The United States has had three major immigration policies throughout its history: no limits for the first 100 years, qualitative restrictions such as “no Chinese” between the 1880s and 1920s, and both qualitative and quantitative restrictions since the 1920s. During the half-century of low immigration, between the 1920s and the 1970s, U.S. immigration law changed only about once a generation.
Beginning in the 1980s, Congress changed immigration laws more frequently. The Immigration Reform and Control Act (IRCA) of 1986 embodied a compromise to reduce illegal migration. For the first time, the federal government received authority to fine U.S. employers who knowingly hired unauthorized workers while legalizing most of the estimated 3 to 5 million unauthorized foreigners in the United States. IRCA’s sanctions failed to reduce illegal migration, largely because unauthorized workers used false documents to get jobs, and legalization was tarnished by widespread fraud that allowed over a million rural Mexican men to become U.S. immigrants because they asserted they had done qualifying U.S. farm work.
The September 11, 2001, terrorist attacks were committed by foreigners who had entered the U.S. legally; the attacks highlighted the failure of the U.S. government to track the activities of foreigners in the United States. In response to the attacks, the U.S. government established a tracking system for foreign students, gained the power to detain foreigners deemed to be threats to U.S. national security, and consolidated most immigration-related agencies in the new Department of Homeland Security.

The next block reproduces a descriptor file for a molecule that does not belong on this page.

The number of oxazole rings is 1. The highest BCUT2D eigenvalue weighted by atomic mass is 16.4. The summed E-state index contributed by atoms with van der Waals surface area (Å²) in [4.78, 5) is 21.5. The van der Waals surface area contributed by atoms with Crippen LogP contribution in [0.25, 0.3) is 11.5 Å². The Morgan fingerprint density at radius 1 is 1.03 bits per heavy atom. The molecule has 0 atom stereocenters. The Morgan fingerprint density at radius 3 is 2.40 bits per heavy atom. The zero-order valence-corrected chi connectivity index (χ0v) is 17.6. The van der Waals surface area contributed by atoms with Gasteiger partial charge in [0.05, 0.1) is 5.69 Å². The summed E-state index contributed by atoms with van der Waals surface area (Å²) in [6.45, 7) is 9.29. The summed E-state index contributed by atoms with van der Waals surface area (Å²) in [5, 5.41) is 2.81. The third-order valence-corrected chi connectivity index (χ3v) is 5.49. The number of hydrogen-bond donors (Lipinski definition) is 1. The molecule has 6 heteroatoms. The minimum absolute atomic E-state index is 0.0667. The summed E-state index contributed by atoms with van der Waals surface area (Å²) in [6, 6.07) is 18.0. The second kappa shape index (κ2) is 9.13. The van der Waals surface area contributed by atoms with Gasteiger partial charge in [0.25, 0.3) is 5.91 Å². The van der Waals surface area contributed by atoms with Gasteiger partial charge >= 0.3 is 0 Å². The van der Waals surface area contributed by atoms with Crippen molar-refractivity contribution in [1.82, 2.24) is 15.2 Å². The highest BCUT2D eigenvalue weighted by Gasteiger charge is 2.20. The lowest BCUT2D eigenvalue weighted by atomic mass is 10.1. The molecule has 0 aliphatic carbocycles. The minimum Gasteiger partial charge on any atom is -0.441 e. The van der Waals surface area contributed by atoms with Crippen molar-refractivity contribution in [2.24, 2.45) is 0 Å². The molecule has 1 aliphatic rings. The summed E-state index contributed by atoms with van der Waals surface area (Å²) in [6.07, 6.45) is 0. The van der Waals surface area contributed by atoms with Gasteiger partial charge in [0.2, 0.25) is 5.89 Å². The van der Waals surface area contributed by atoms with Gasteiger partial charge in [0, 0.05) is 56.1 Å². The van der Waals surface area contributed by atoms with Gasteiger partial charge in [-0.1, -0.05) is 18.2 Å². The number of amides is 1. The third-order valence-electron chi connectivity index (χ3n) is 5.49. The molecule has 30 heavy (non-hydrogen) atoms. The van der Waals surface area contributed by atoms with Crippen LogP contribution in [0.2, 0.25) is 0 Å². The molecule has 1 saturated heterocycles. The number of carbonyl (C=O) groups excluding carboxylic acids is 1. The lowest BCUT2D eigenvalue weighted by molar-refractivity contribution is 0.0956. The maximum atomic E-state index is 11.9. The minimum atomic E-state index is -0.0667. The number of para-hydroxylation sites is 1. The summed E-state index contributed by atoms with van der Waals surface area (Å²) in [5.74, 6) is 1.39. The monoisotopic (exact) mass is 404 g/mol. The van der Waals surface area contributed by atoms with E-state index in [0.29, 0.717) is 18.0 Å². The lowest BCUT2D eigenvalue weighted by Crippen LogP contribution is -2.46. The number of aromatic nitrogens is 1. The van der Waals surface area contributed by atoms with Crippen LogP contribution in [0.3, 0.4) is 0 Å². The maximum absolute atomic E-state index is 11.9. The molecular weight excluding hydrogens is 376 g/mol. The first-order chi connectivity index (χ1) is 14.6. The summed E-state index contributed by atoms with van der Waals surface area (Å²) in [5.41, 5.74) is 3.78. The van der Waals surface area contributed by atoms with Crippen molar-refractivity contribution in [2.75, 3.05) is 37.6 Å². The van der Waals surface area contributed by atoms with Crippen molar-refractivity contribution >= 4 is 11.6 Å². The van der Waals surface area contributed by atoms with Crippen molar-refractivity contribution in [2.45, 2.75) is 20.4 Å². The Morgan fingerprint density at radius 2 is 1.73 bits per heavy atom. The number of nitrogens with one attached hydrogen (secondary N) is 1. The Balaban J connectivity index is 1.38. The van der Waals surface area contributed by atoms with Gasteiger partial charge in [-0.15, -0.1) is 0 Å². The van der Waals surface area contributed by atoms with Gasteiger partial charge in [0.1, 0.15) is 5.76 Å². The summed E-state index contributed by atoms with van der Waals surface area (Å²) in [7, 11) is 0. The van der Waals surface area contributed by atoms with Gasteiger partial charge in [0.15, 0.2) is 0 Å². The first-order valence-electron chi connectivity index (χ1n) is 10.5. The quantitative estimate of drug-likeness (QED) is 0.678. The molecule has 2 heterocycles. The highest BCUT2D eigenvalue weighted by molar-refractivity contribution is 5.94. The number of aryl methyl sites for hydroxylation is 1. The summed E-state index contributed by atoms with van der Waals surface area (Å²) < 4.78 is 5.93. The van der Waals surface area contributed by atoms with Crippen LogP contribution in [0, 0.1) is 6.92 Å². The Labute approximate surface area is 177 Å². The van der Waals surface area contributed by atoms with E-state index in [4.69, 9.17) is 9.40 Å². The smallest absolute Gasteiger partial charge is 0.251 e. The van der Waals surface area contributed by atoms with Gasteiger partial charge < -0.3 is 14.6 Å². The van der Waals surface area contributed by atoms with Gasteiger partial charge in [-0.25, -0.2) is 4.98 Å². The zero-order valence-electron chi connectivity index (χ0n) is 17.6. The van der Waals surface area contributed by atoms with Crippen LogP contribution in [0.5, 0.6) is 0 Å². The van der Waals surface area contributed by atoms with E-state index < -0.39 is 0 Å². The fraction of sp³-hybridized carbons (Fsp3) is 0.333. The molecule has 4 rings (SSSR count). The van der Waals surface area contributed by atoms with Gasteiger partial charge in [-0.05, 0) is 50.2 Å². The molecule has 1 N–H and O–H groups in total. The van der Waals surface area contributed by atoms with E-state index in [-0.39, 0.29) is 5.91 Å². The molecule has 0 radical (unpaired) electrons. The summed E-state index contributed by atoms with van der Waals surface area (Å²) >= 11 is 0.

Legal and illegal immigration continued after the September 11 attacks; U.S. leaders emphasized the distinction between desired immigrants and undesired terrorists. As the number of unauthorized foreigners rose from 8 million in 2000 to 12 million in 2007, Congress debated measures to deal with illegal migration, in part because employers complained of labor shortages as the unemployment rate dipped below 5 percent.
The congressional debate mirrored divisions among Americans. The House in 2005 approved an enforcement-only bill that would have added more fences and agents on the Mexico–U.S. border and made “illegal presence” in the United States a felony, which would likely complicate legalization. One result was demonstrations in cities throughout the nation that culminated in a “day without immigrants” on May 1, 2006.
The Senate took a different approach, approving the Comprehensive Immigration Reform Act (CIRA) in 2006 on a 62–36 vote in May 2006 to beef up border and interior enforcement and to provide an “earned path” to legalization—unauthorized foreigners would have to pay fees and pass an English test to become legal immigrants. CIRA 2006 would have created new guest worker programs to satisfy employers complaining of labor shortages.
There was strong resistance to an amnesty for unauthorized foreigners, prompting the Senate to consider a tougher bill in 2007. However, despite strong support from President George W. Bush and a bipartisan group of senators, the Comprehensive Immigration Reform Act of 2007 (S1348) stalled when proponents were unable to obtain the 60 votes needed to prevent a filibuster.